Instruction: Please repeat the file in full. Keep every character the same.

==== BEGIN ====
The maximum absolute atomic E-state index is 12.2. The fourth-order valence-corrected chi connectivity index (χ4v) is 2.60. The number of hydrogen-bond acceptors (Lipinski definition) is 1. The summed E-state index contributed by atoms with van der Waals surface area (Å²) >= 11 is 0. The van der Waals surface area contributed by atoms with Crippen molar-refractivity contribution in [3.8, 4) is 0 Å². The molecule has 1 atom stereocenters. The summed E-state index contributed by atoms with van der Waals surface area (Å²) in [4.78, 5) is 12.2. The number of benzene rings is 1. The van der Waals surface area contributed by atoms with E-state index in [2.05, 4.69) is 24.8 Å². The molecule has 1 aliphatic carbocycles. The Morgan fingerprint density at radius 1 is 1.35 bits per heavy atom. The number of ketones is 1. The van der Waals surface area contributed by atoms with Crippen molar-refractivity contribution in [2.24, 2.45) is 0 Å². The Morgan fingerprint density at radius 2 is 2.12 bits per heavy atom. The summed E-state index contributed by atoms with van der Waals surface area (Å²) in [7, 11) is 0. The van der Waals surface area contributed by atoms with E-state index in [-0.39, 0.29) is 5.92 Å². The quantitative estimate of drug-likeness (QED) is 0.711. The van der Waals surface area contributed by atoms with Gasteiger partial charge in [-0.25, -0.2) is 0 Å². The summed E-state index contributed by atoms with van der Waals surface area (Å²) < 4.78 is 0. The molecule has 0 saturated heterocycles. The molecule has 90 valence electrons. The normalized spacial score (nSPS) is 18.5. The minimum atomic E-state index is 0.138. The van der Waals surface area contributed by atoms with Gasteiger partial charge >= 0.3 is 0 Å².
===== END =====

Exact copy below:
The maximum absolute atomic E-state index is 12.2. The fourth-order valence-corrected chi connectivity index (χ4v) is 2.60. The number of hydrogen-bond acceptors (Lipinski definition) is 1. The summed E-state index contributed by atoms with van der Waals surface area (Å²) >= 11 is 0. The van der Waals surface area contributed by atoms with Crippen molar-refractivity contribution in [3.8, 4) is 0 Å². The molecule has 1 atom stereocenters. The summed E-state index contributed by atoms with van der Waals surface area (Å²) in [4.78, 5) is 12.2. The number of benzene rings is 1. The van der Waals surface area contributed by atoms with E-state index in [2.05, 4.69) is 24.8 Å². The molecule has 1 aliphatic carbocycles. The Morgan fingerprint density at radius 1 is 1.35 bits per heavy atom. The number of ketones is 1. The van der Waals surface area contributed by atoms with Crippen molar-refractivity contribution in [2.24, 2.45) is 0 Å². The Morgan fingerprint density at radius 2 is 2.12 bits per heavy atom. The summed E-state index contributed by atoms with van der Waals surface area (Å²) in [7, 11) is 0. The van der Waals surface area contributed by atoms with E-state index in [-0.39, 0.29) is 5.92 Å². The quantitative estimate of drug-likeness (QED) is 0.711. The van der Waals surface area contributed by atoms with Gasteiger partial charge in [-0.25, -0.2) is 0 Å². The summed E-state index contributed by atoms with van der Waals surface area (Å²) < 4.78 is 0. The molecule has 0 saturated heterocycles. The molecule has 90 valence electrons. The normalized spacial score (nSPS) is 18.5. The minimum atomic E-state index is 0.138. The van der Waals surface area contributed by atoms with Gasteiger partial charge >= 0.3 is 0 Å².